There is jargon in every specialty, and ASD is no exception. In one medical study, over 80% of physician-patient encounters contained an average of 4 un-clarified terms per visit, and over 1/3 of such phrases were used when making recommendations. In the newly emerging epidemic of Autism Spectrum Disorders, the word “die-off” is used frequently, but is not always understood by parents or even professionals.
There is little debate that many ASD patients have G-I disturbances. Symptoms can include diarrhea, constipation, abnormal posturing, difficulty with toilet training, ‘stimming’, sleep problems, rashes, aggressive behaviors, fog, silliness, hyperactivity, and difficulties with focus and learning. Unhealthy gut bacteria, abnormal amounts of yeast, parasites, imbalances in flora and food intolerance may be underlying issues leading to such clinical presentations. The flora that lives in our gut plays an important role in our immune system, so addressing difficulties is often key to helping recovery.
One research paper recently reported no significant difference in the gut flora of autistic vs. non-autistic siblings. The authors concluded, “The data do not support the hypothesis that the gastrointestinal microbiota of children with ASD plays a role in the symptomatology of ASD.” How about, “The data in the study only supports the evidence that people who live in the same house share the same bacteria”?
Otherwise, there are numerous reports indicating that state of gut health affects behaviors in autism. Susceptible infants somehow respond differently to the external environment (and, btw, our gut – not our brain – is directly exposed to the outside world). A logical intervention has been the use of probiotic formulations containing what are considered to be healthy bacteria, presumably to create/maintain balance. As the good bacteria take hold, cell death occurs in the bad population; thus, the term, “die-off”. Other antimicrobial, ant-fungal and anti-parasitic medications (homeopathic or allopathic) would also lead to destruction of such organisms, with the same possible side effects (often, even more pronounced).
That is the official medical term denoting what is thought to happen when toxins from dying organisms affect the body negatively while it is trying to detoxify and excrete them. Experienced parents can enumerate the signs and symptoms without blinking. These include diarrhea, constipation, rashes, silliness, problems sleeping, regression (more stimming, less language), and aggression. The problem is, of course, that these are many of the same behaviors that the unhealthy gut produces.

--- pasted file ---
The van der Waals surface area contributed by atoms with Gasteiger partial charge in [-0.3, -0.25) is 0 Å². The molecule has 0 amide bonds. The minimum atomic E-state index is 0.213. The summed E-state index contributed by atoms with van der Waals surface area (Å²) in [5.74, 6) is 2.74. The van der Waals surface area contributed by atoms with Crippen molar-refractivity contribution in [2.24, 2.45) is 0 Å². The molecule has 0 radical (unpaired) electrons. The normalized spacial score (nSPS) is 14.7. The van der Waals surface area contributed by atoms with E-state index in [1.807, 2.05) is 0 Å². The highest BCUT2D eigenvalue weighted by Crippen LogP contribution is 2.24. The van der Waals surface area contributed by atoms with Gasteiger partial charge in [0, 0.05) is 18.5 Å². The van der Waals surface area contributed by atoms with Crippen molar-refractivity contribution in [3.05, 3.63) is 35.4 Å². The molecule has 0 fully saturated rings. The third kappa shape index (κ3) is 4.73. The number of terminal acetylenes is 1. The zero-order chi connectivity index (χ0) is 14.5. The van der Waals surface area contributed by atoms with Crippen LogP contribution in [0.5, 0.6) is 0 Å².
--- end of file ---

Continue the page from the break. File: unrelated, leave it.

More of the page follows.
What can be done to prevent or treat die-off?
- •When first treating patients with any agent that might potentially create die-off, I prefer to observe for clinical signs and symptoms that indicate treatment is on the right track. A positive or negative reaction (the more likely) can be a useful marker for dose, frequency and length of therapy.
- •Warning about such reactions and helping patients through those tough 3-5-10-14 days (depending on what we are using and what we are treating) plays an important role in assuring patient compliance.
- •The use of activated charcoal given one or two times per day to absorb and hopefully decrease the toxic load can be helpful. Parents of young children should have this inexpensive remedy in their house anyway, so The Child Development Center makes it available to our patients.
- •There are times when it is absolutely necessary to decrease or discontinue other stimulating supplements such as methyl B12 or glutathione until the period of die-off settles down.
- •Similarly, decreasing dosage, frequency or discontinuance of therapy may occasionally be warranted. Sometimes, there are alternative methods to achieve better G-I status.
Because of the complexity of gastrointestinal problems and the similarity of presentations between illness and treatment, the highest chance for success exists when parents can endure and communicate with, professionals if problems arise.